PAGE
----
On March 30 1998 new legislation on the protection of personal data came into force. The new statute is intended to implement the EC Data Protection Directive of October 24 1995. The Directive balances the interests of individuals with the interest of companies that use personal data in their business. The Directive is not designed to ban the collection of data but rather to control its uses.
The Polish legislation develops the existing guarantees in art. 51 of the new Constitution, and grants everyone the right to the protection of his or her personal data.
The legislation establishes procedural principles in the use of personal data in electronic data bases, files, books and other forms of data storage. The only exemption from the scope of the new statutory provisions is made with respect to data collected temporarily — for technical, training or educational reasons — if the collected data is destroyed immediately after use.
The expression 'personal data' is defined in the new statute as any information on a natural person which allows his or her identification. A legal entity must meet at least one of the following criteria to collect and make use of personal data:
- the person whose data is collected agrees to this;
- there is a specific legal rule permitting the data collection;
- the data collection is necessary to carry out an agreement or a letter of intent to an agreement, to which the interested person is a party;
- it is necessary to carry out activities defined by law as for the public benefit; and
- it is necessary to carry out justified aims of a private company, without violating the civil rights and freedoms of the person whose data is collected.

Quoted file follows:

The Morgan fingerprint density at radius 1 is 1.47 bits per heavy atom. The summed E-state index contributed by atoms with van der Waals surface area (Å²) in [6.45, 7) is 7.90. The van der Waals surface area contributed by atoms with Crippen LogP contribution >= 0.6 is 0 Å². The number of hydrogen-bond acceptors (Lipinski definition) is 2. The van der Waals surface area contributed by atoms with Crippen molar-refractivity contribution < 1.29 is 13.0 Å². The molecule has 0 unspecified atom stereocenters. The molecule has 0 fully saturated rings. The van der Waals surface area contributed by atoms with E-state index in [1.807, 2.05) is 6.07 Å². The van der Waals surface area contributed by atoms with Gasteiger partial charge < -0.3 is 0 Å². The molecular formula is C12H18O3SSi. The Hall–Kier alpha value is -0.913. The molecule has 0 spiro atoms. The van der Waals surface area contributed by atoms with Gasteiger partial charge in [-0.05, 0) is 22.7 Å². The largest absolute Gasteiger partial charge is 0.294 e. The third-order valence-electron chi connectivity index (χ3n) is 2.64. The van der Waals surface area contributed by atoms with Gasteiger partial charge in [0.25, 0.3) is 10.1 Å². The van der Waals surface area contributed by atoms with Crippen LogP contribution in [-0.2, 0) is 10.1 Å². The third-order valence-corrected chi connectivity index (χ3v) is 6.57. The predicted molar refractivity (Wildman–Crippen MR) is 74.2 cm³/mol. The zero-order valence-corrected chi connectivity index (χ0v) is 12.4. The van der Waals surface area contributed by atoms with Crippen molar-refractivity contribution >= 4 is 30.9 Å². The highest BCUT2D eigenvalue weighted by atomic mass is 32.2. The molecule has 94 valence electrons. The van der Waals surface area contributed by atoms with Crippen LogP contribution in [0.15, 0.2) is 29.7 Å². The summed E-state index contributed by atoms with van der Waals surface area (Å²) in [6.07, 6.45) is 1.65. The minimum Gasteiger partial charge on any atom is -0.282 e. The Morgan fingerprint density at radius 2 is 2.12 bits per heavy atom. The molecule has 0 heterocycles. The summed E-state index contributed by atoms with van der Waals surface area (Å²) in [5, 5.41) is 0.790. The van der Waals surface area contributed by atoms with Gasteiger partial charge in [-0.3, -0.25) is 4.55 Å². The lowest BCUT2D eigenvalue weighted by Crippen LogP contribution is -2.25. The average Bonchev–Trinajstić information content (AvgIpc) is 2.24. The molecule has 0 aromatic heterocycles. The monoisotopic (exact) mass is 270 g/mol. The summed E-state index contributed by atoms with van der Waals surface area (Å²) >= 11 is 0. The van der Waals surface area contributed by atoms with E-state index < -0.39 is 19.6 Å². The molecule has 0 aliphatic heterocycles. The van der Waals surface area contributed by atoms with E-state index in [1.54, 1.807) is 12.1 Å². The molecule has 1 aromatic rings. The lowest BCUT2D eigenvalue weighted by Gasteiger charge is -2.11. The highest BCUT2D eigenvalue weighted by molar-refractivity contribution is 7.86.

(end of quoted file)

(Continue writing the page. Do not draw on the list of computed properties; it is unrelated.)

Entities collecting or using data are under an obligation to inform persons whose data is being collected of the entity's address and the reason for the data collection. The personal data files must be registered with the Inspector General for Personal Data who is obliged to ensure that the statutory provisions are complied with.
Under the new statute, it is prohibited to make data files available to other entities to be used for different reasons to those for which the data was originally collected. There is an exemption to this rule with respect to scientific, educational, historical or statistical uses of the data.
The statute specifically bans the granting of access to data on the racial or ethnic background of a person; philosophical, political or religious affiliation or membership in political parties or unions; and health, genetic code, sexual habits. A person whose data is collected may demand from the data administrator information on the scope, aim and the way in which the data is used, as well as the sources of data. The person may also demand that the data is corrected or removed from a file if its use is illegal, or if the data is no longer needed for the goals for which it was collected. The new statute permits an objection or a demand to stop the data use or the collection of data under certain circumstances. The misuse of personal data may result in penal consequences for the data administrator.
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